I have watched all the zombie films that I should watch for someone who wants to understand the zombie genre on film. Aside from reading and rereading and reading once again World War Z and I Am Legend, I have done the zombie specific readings in Tell My Horse from Zora Neale Hurston and read some very good zombie stories from H P Lovecraft—my favorite was The Outsider. Chilling. I have checked out The Serpent and the Rainbow, but found both it and Hurston’s novel unnecessary for my paper—that said, well worth looking into for you zombie aficionados out there. I have read Frankenstein—the original zombie story…well, kinda. On top of all this, I have completed related readings from scholars and journalists all over the modern West, who have interpreted zombies from studies in geopolitics, to environmental metaphors, to representations in a Marxist reading of the genre. It goes on and on,,,literally. I know about zombies now. Further, I think I am beginning to appreciate how zombies are vital to the here and now.
I understand why the relatively new “Zombie Studies” offered at several Universities in North America are important. And the more I am immersed in topics that strongly influence pop culture, the more I see the need for “Popular Culture Studies.” I know some of you will agree with me on this. I don’t think that either “Popular Culture” or “Zombie” studies are frivolous pursuits because I believe they treat issues that are pertinent to the cultural zeitgeist that springs from the trauma of September 11. After all, when did, you may ask, the resurgence in zombie movies begin? The answer, not surprisingly, is shortly after 9/11. We need a new monster to embody this particular terror. And pop culture tends to fetishize monsters. We know this is true…because vampires.
Remember in the 1970s and early 80s when gays and lesbians began to venture out of the darkness? When “gay is okay” became a public thing, and a new dialogue was beginning to open? We heard about people struggling to or coming out of the closet. Right around this time Anne Rice published Interview with the Vampire. A fantastic, eerily sensual book, that spoke to identity, freedom, and issues that leaned toward moral relativism with…tolerance. The two main characters of the book, Lestat and Louis, were locked together in a heated debate that spanned decades, both as passionate as the other. Lestat celebrated the mystery and nuances of his identity, while Louis struggled violently against admitting to an identity that would, to his mind, fling him beyond all repentance into the outer darkness of “otherness.” The idea of “community” was unknown to him at first, but when he did learn of them, they were just awful reminders—other “others.” He could not see that he was already “in” his identity, and to fight it was as futile as shaking his fist at God. He had to come to terms with himself if he was ever to find peace again. In the end, Louis came out of the closet as a vampire, and found his place in the world.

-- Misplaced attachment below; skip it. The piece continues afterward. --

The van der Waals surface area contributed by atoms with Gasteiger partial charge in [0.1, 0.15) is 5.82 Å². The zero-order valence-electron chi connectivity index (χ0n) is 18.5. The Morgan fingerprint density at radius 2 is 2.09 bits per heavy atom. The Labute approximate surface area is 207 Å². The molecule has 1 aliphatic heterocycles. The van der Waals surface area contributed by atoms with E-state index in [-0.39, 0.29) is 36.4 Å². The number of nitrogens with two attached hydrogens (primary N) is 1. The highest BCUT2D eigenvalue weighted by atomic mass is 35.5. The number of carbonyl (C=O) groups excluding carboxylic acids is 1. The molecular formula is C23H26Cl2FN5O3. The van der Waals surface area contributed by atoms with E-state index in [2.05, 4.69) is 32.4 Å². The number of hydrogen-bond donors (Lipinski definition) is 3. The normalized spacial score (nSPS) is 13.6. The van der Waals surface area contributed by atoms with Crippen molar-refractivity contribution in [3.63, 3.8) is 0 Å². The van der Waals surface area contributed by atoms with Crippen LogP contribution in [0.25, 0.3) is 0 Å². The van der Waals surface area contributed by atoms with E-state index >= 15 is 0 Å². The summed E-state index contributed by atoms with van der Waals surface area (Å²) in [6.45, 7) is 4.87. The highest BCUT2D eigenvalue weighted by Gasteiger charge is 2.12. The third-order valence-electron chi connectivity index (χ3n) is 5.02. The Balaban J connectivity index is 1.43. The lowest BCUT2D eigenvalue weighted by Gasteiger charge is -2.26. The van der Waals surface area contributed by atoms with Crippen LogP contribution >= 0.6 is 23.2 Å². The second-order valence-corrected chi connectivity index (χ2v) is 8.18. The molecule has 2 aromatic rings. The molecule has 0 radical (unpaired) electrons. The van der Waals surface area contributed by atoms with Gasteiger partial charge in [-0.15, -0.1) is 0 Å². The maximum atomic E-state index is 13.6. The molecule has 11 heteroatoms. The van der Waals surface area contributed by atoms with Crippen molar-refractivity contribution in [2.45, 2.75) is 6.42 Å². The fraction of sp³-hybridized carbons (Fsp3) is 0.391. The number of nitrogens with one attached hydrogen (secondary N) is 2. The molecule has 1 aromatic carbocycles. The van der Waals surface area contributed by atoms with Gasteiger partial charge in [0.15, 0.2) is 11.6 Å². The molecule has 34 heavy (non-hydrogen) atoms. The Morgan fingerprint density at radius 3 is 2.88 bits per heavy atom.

The vampires, from Bram Stoker’s Dracula, to Anne Rice’s Vampire Chronicles, to Stephanie Meyer’s Twilight Saga have all stood at Western society’s lectern and treated the issues of their eras. Competently, I might add. Now, while the vampire enjoys a hiatus from the public spotlight, the zombie has stepped up to the podium. The topic? Fear. Plain and simple.
The entire genre roots itself in fear. The vampires did as well, but theirs tended to center on specific fears. And sex…lots of sex. So, for a while I thought zombies examined unspecified fear. After completing my readings, and watching the films, and looking at the genre in general, I have discovered that, in the zombie genre, fear is fear is fear. It actually doesn’t need to be specified to be what it is, and then behave as it does. Fear always does the same things. There are ways that it manifests itself every single time. Fear is self-centered. Fear is contagious. Fear is paranoid. Fear is mindless. Fear is the product of uncontrolled thinking…or incorrect thinking.
To qualify—fear can also be healthy. For instance, we look both ways before we cross a road because the “fear app” in our brains tells us that being hit by a bus will ruin our day. When we are hiking and see fresh bear scat, our “fear app” tells us to start making a bunch of noise…or to go back the way we came…because getting beaten up by a startled bear is another way to ruin our day. Fear helps us identify and avoid danger on a planet that is sometimes hostile toward us. It helps us stay a step ahead. However, if we look closely at this brand of fear, we will see that it operates best under the guidance of reason. We don’t stand beside the road, or on the forest trail, shrieking in fear and wringing our hands helplessly. We take logical action that diverts us from danger’s door. This is the good kind of fear, and not the kind I am talking about here.
Cornel West talks about “Truth” in Examined Life. One of the notions he focuses on is the smallness of the human being who, to live successfully, must come to terms with the truth of his/her smallness. To my mind, it goes something like this: You’re gonna die, my friend. Without a doubt, you will die. And in the scale of things, you will die soon…sooner than you care to think about. You may be reading this blog right now and only have a few hours before your final moment on this earth. Then you will be over, forever. For a very short time, a few people will remember you. Some will cry and grieve and water your grave—some for as long as they live. But eventually, they too will die, and then you will become another gravestone, until that also crumbles. Someday, and someday soon according to the cosmic clock, it will be like you never even existed. You will pass out of memory. That is the truth of every single human being on this earth. When considering the estimated 108 billion people who have ever lived on this earth, we remember a mere handful of them for longer than a millennium or two, such as: Jesus of Nazareth, Siddhārtha Gautama, Mohammed, Abraham, Gilgamesh, Plato, and Aristotle. People like Isaac Newton, Da Vinci, and Galileo don’t even qualify for this list—they have not stood the test of time yet. It’s kind of hard to come to terms with the notion that someone like William Shakespeare has only been important for a short time, and may pass into oblivion in another five hundred years. Because I ponder the Minoans.